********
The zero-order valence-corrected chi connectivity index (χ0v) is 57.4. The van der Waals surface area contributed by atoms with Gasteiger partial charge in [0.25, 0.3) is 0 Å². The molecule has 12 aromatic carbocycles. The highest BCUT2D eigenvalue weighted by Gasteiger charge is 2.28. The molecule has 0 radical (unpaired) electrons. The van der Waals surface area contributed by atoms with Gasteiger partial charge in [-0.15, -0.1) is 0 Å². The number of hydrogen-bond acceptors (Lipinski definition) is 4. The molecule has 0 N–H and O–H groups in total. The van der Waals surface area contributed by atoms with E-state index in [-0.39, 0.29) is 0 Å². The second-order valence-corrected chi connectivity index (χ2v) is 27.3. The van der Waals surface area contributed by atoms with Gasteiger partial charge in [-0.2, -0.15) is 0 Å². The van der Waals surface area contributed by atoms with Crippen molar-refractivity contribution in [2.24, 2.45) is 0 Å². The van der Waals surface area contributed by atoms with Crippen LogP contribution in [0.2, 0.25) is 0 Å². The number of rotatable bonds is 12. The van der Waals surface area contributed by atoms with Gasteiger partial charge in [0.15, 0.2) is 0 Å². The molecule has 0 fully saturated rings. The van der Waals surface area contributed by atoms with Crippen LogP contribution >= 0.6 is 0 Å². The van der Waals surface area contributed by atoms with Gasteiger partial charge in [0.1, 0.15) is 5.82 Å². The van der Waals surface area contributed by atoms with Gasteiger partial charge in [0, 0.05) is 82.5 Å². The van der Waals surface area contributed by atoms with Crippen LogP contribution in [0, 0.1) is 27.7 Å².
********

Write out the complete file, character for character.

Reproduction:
The zero-order valence-corrected chi connectivity index (χ0v) is 57.4. The van der Waals surface area contributed by atoms with Gasteiger partial charge in [0.25, 0.3) is 0 Å². The molecule has 12 aromatic carbocycles. The highest BCUT2D eigenvalue weighted by Gasteiger charge is 2.28. The molecule has 0 radical (unpaired) electrons. The van der Waals surface area contributed by atoms with Gasteiger partial charge in [-0.15, -0.1) is 0 Å². The number of hydrogen-bond acceptors (Lipinski definition) is 4. The molecule has 0 N–H and O–H groups in total. The van der Waals surface area contributed by atoms with E-state index in [-0.39, 0.29) is 0 Å². The second-order valence-corrected chi connectivity index (χ2v) is 27.3. The van der Waals surface area contributed by atoms with Gasteiger partial charge in [-0.2, -0.15) is 0 Å². The van der Waals surface area contributed by atoms with Crippen molar-refractivity contribution in [2.24, 2.45) is 0 Å². The van der Waals surface area contributed by atoms with Crippen LogP contribution in [0.2, 0.25) is 0 Å². The number of rotatable bonds is 12. The van der Waals surface area contributed by atoms with Gasteiger partial charge in [0.15, 0.2) is 0 Å². The molecule has 0 fully saturated rings. The van der Waals surface area contributed by atoms with Crippen LogP contribution >= 0.6 is 0 Å². The van der Waals surface area contributed by atoms with Gasteiger partial charge in [0.1, 0.15) is 5.82 Å². The van der Waals surface area contributed by atoms with Gasteiger partial charge in [0, 0.05) is 82.5 Å². The van der Waals surface area contributed by atoms with Crippen LogP contribution in [0, 0.1) is 27.7 Å².